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Reign of Edward II. Part 2 page 4

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In England and Ireland they were all in like manner arrested by sealed orders on a particular day, and their property of all kinds, as well ecclesiastical as temporal, was confiscated. In this country, however, they were treated with great lenity: the witnesses brought against them refused to declare that they knew anything to their discredit, or, indeed, anything of their secret principles or practices. The Pope, incensed at this lenity, wrote strongly to Edward, exhorting him to try torture. A threat of treating them as heretics induced all but the grand master, William de la More, to confess their heresy; and they were sent to pass the remainder of their lives as prisoners in different monasteries, the revenues of their immense estates being conferred by king and Parliament on the Hospitallers, or Knights of St. John of Jerusalem. Their chief seat was the Temple, in Fleet Street, which they erected in 1185; but as early as the reign of Stephen they were established in the old Temple on the south side of Holborn, near the present Southampton Buildings.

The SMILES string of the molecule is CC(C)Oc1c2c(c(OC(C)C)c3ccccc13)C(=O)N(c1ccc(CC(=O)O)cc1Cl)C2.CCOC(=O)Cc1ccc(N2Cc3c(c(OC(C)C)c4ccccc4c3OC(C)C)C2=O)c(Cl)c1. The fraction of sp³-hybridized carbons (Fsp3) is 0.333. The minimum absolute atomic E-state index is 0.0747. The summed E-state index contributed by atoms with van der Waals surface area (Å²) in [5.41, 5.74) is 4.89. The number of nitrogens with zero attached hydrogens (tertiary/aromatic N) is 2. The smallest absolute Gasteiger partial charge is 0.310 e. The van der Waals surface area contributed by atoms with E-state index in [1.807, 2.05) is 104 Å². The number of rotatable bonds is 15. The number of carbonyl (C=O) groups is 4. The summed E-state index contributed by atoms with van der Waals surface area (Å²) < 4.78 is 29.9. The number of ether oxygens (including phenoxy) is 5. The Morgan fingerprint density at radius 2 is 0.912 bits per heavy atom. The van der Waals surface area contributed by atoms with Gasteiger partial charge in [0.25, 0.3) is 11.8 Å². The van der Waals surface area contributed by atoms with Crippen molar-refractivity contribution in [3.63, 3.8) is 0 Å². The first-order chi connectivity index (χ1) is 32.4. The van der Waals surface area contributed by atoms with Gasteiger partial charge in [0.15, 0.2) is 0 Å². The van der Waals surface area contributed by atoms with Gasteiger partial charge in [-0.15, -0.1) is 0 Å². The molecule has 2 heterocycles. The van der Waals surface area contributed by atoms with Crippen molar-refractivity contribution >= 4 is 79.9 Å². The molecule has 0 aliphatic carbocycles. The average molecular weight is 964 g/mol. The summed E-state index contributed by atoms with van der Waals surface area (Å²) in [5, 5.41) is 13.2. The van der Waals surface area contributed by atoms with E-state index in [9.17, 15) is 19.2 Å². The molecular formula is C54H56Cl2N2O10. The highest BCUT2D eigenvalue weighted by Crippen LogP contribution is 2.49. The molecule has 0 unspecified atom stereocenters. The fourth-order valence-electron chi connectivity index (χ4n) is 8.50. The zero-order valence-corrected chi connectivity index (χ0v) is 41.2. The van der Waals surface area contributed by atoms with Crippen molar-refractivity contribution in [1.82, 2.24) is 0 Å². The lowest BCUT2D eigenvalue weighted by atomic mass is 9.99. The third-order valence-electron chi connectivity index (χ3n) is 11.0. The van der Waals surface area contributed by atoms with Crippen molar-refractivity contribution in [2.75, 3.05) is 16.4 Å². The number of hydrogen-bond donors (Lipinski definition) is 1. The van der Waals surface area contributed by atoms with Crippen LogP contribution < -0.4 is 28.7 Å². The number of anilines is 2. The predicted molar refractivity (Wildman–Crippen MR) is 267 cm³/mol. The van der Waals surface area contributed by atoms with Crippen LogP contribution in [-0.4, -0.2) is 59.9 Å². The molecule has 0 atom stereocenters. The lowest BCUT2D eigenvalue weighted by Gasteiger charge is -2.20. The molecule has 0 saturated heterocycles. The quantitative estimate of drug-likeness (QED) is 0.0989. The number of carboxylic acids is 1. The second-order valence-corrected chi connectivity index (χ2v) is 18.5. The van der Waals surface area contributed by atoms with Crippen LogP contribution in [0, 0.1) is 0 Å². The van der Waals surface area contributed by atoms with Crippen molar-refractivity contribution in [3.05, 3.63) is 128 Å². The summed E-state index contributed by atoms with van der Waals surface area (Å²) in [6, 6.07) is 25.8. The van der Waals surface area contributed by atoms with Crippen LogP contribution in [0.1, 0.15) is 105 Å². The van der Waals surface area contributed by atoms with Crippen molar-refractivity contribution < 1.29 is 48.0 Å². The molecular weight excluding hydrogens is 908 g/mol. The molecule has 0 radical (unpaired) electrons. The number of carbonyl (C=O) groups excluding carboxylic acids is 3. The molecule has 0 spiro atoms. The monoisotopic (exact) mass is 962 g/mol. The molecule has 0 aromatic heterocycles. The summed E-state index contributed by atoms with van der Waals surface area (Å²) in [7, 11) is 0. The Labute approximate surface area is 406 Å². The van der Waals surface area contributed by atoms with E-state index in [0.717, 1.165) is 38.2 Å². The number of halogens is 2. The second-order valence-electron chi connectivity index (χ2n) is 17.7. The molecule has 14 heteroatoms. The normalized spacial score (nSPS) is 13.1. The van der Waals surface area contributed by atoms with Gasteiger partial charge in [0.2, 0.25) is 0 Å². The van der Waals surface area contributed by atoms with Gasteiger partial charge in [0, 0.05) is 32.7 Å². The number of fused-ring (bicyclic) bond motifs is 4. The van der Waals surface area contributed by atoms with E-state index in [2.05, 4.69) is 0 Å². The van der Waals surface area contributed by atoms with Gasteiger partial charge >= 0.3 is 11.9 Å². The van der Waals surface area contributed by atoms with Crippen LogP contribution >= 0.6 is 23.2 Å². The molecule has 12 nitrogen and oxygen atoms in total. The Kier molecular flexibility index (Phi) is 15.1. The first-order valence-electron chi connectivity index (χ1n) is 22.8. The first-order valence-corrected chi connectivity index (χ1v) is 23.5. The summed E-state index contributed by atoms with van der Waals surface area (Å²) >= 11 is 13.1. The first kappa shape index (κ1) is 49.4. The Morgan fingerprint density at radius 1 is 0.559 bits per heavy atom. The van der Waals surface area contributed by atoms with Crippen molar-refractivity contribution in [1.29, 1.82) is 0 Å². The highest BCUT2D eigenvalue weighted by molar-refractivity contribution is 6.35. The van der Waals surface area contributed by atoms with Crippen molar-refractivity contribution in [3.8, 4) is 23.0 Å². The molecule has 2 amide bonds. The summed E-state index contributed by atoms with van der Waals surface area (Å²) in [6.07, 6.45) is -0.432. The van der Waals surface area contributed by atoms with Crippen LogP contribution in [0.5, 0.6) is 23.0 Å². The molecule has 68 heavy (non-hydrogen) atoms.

So fell this mighty order. Matthew of Paris asserts their manors or estates throughout Christendom to have amounted to 9,000, and their income to be not less than 6,000,000 sterling. With the exception of Spain and Portugal, their property, as in England, was given to the Knights of St. John. Much has been written on the secret principles of this famous order, which is affirmed still to exist in Paris, possessing the original registers, and an unbroken succession of grand masters from De Molay to the present time. A society of this name certainly exists in Paris; and in England, and also in Germany, the Freemasons are said to be the representatives of the ancient Templars.

King Edward II. left four children, two sons and two daughters. Edward succeeded him; John, Earl of Cornwall, died early at Perth; Jane was married to David Bruce, King of Scotland; and Eleanor to Reginald, Count of Gueldres.

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